Guava

Guava

Psidium guajava (Myrtaceae)

Common Name:

Guava

Scientific Name:

Psidium guajava (Myrtaceae)


Alternative common names:

Koejawel (Afrikaans)

Description:

Evergreen shrub or small tree up to 10m high with hairy branchlets. Bronze turning light green leaves that are hairy below and have conspicuous veins. White flowers in groups of 1-3 from October to December. Green turning yellow fruits with white, yellow or pink flesh and a musky odour

Additional Information


Where does this species come from?

Tropical regions of Central and South America

What is its invasive status in South Africa?

CARA 2002 - Category 2 NEMBA 2020 - a. 2 for plantations in Eastern Cape, KwaZulu-Natal, Limpopo, Mpumalanga and North-West. b. 3 elswhere in Eastern Cape, KwaZulu-Natal, Limpopo, Mpumulanga and North-West. c. The fruit of the guava is not listed if used for human consumption. d. Not listed elsewhere.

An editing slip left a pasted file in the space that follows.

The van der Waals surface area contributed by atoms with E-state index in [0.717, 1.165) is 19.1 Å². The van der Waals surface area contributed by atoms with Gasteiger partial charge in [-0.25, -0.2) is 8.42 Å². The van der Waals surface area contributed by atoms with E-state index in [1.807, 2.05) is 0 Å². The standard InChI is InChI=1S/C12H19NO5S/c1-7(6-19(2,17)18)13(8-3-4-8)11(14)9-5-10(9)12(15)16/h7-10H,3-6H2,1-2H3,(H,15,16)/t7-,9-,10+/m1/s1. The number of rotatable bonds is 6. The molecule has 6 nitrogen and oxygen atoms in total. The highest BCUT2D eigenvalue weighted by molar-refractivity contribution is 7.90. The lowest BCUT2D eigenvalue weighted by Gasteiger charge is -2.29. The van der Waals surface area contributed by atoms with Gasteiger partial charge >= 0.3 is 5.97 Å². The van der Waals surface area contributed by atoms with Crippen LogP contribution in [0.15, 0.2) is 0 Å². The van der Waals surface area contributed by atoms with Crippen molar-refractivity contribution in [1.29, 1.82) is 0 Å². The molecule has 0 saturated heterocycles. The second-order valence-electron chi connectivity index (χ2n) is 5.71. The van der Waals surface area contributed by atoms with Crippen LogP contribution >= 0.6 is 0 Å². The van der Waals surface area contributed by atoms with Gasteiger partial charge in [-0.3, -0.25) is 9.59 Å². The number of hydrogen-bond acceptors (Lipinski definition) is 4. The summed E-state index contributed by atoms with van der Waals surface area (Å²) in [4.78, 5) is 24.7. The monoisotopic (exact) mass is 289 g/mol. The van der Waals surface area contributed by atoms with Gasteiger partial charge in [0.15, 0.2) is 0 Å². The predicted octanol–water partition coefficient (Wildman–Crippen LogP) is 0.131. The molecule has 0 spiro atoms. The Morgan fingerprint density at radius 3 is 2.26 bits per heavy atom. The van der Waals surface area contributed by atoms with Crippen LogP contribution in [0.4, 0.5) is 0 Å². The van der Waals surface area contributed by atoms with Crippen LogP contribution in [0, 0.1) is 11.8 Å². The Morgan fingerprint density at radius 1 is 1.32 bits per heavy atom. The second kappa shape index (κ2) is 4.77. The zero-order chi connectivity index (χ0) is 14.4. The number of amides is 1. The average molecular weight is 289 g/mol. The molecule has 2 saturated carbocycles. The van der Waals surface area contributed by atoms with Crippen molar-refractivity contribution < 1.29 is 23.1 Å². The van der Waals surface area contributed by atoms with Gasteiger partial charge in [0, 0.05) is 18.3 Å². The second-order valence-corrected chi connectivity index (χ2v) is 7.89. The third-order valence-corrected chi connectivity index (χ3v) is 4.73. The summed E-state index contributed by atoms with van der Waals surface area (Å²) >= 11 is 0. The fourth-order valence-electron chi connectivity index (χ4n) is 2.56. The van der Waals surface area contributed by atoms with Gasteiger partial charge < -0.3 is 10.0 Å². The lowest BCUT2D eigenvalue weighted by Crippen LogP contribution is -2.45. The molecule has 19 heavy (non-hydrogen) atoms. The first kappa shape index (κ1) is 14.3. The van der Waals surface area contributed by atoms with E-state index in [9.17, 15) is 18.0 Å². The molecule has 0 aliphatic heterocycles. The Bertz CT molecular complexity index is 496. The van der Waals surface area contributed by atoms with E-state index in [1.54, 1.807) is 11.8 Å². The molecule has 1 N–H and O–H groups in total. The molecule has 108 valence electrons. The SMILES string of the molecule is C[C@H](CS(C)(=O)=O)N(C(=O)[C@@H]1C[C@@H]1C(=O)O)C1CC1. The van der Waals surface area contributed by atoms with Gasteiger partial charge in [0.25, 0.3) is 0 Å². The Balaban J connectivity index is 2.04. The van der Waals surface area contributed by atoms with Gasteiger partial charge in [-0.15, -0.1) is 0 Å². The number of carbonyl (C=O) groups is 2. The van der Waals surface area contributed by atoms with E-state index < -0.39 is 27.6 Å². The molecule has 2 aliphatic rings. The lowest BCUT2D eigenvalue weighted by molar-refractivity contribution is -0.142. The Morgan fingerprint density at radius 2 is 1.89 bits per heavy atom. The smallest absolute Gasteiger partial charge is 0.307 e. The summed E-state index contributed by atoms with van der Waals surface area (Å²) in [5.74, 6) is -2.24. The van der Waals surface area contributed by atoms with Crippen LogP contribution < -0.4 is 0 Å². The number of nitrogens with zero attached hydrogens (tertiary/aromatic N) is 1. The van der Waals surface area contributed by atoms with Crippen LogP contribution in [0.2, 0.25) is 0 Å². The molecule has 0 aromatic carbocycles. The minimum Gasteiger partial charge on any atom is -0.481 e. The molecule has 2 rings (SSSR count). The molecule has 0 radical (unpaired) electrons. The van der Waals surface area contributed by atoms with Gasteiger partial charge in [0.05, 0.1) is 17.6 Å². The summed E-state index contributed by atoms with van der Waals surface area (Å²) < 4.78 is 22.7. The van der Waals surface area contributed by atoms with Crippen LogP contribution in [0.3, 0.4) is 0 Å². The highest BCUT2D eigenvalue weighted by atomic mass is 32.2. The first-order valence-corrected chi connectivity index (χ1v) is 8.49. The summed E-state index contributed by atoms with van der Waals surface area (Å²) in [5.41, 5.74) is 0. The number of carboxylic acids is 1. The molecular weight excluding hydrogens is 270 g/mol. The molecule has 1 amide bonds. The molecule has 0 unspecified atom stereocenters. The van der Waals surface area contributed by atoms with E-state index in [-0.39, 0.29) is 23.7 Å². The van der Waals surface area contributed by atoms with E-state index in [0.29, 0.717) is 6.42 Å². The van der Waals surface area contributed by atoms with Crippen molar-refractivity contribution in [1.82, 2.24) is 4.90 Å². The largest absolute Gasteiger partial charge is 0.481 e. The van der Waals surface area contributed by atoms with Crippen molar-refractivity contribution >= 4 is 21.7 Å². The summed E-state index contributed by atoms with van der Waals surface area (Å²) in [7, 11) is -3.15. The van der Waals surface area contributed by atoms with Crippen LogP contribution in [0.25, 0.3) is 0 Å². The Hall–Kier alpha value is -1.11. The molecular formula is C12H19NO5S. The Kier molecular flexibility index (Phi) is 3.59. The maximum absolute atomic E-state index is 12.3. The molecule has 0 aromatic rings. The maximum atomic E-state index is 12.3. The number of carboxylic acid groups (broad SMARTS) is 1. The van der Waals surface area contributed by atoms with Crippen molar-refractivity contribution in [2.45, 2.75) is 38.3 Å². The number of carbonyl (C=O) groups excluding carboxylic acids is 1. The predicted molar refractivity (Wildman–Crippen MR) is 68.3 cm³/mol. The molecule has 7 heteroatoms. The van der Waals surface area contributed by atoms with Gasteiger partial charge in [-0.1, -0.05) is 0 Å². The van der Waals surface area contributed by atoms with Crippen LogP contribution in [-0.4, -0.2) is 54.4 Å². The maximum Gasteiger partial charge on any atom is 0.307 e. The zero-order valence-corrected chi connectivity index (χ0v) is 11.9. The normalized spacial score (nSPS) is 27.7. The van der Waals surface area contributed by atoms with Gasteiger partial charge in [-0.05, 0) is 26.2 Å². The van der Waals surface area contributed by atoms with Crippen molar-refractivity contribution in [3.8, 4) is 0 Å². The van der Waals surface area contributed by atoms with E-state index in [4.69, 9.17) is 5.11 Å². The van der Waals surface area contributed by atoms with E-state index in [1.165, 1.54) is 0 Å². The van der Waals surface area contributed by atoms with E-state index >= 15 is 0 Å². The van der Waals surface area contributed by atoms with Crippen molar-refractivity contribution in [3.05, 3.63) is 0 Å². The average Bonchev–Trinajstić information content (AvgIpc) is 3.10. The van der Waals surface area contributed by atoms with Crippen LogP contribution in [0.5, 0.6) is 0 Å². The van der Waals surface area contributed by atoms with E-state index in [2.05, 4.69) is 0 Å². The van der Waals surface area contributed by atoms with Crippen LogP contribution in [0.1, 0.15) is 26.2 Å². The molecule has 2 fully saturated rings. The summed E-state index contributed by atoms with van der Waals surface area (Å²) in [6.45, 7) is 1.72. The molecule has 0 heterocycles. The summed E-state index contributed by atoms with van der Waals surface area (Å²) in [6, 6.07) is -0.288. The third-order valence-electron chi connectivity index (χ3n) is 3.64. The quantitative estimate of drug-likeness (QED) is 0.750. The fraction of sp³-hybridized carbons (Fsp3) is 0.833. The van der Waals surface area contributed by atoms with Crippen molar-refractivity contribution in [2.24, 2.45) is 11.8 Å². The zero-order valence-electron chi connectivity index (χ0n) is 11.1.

Where does this species come from?

Tropical regions of Central and South America

Where in South Africa is it a problem?

KwaZulu-Natal and Mpumalanga

How does it spread?

Spread by seeds

Why is it a problem?

Competes with and replaces indigenous species. Indigenous birds and monkeys could neglect the dispersal of indigenous plants as a consequence of their preference for the fruits of this alien species. Dense stands along watercourses and on the edges of wetlands are likely to consume large quantities of water. It is a host of fruit flies and invasive plants could act as a source of infestation of the flies to fruit orchards

What does it look like?

General description: Evergreen shrub or small tree up to 10m high with hairy branchlets.
Leaves: Bronze turning light green leaves that are hairy below and have conspicuous veins.
Flowers: White flowers in groups of 1-3 from October to December.
Fruit/Seeds: Green turning yellow fruits with white, yellow or pink flesh and a musky odour

Does the plant have any uses?

Birds and monkeys eat the fruits, and for its edible fruit, shade

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